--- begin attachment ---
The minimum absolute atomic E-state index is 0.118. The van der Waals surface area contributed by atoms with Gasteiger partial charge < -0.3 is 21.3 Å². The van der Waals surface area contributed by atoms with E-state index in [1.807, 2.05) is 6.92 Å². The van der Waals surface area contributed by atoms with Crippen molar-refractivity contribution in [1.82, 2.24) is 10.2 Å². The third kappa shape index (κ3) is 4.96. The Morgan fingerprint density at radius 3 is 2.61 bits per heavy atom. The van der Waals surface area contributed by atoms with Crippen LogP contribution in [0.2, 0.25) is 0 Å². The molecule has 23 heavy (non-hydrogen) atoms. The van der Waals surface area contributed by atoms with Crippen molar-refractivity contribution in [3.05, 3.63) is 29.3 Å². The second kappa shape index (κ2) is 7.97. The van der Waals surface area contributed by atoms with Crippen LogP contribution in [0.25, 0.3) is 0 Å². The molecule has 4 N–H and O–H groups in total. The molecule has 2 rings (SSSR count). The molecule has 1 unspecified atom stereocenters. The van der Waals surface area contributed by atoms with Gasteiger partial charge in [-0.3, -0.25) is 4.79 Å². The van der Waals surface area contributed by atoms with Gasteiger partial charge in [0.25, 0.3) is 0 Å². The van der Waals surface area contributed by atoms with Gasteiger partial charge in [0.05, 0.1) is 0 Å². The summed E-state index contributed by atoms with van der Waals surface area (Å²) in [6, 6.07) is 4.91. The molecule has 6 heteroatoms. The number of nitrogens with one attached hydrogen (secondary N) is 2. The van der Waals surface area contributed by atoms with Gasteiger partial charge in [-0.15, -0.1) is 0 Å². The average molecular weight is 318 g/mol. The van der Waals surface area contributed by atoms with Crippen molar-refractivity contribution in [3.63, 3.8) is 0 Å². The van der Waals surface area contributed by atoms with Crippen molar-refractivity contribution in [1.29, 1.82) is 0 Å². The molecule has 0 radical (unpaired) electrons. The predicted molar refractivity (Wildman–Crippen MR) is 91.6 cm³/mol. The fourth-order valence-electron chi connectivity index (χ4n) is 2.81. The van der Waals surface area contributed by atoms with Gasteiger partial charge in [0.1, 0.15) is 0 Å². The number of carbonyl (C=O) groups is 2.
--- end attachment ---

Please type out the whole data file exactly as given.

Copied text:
The minimum absolute atomic E-state index is 0.118. The van der Waals surface area contributed by atoms with Gasteiger partial charge < -0.3 is 21.3 Å². The van der Waals surface area contributed by atoms with E-state index in [1.807, 2.05) is 6.92 Å². The van der Waals surface area contributed by atoms with Crippen molar-refractivity contribution in [1.82, 2.24) is 10.2 Å². The third kappa shape index (κ3) is 4.96. The Morgan fingerprint density at radius 3 is 2.61 bits per heavy atom. The van der Waals surface area contributed by atoms with Crippen LogP contribution in [0.2, 0.25) is 0 Å². The molecule has 23 heavy (non-hydrogen) atoms. The van der Waals surface area contributed by atoms with Crippen molar-refractivity contribution in [3.05, 3.63) is 29.3 Å². The second kappa shape index (κ2) is 7.97. The van der Waals surface area contributed by atoms with Crippen LogP contribution in [0.25, 0.3) is 0 Å². The molecule has 4 N–H and O–H groups in total. The molecule has 2 rings (SSSR count). The molecule has 1 unspecified atom stereocenters. The van der Waals surface area contributed by atoms with Gasteiger partial charge in [-0.3, -0.25) is 4.79 Å². The van der Waals surface area contributed by atoms with Gasteiger partial charge in [0.25, 0.3) is 0 Å². The van der Waals surface area contributed by atoms with Gasteiger partial charge in [0.05, 0.1) is 0 Å². The summed E-state index contributed by atoms with van der Waals surface area (Å²) in [6, 6.07) is 4.91. The molecule has 6 heteroatoms. The number of nitrogens with one attached hydrogen (secondary N) is 2. The van der Waals surface area contributed by atoms with Gasteiger partial charge in [-0.15, -0.1) is 0 Å². The average molecular weight is 318 g/mol. The van der Waals surface area contributed by atoms with Crippen molar-refractivity contribution in [3.63, 3.8) is 0 Å². The van der Waals surface area contributed by atoms with Crippen molar-refractivity contribution in [1.29, 1.82) is 0 Å². The molecule has 0 radical (unpaired) electrons. The predicted molar refractivity (Wildman–Crippen MR) is 91.6 cm³/mol. The fourth-order valence-electron chi connectivity index (χ4n) is 2.81. The van der Waals surface area contributed by atoms with Gasteiger partial charge in [0.1, 0.15) is 0 Å². The number of carbonyl (C=O) groups is 2.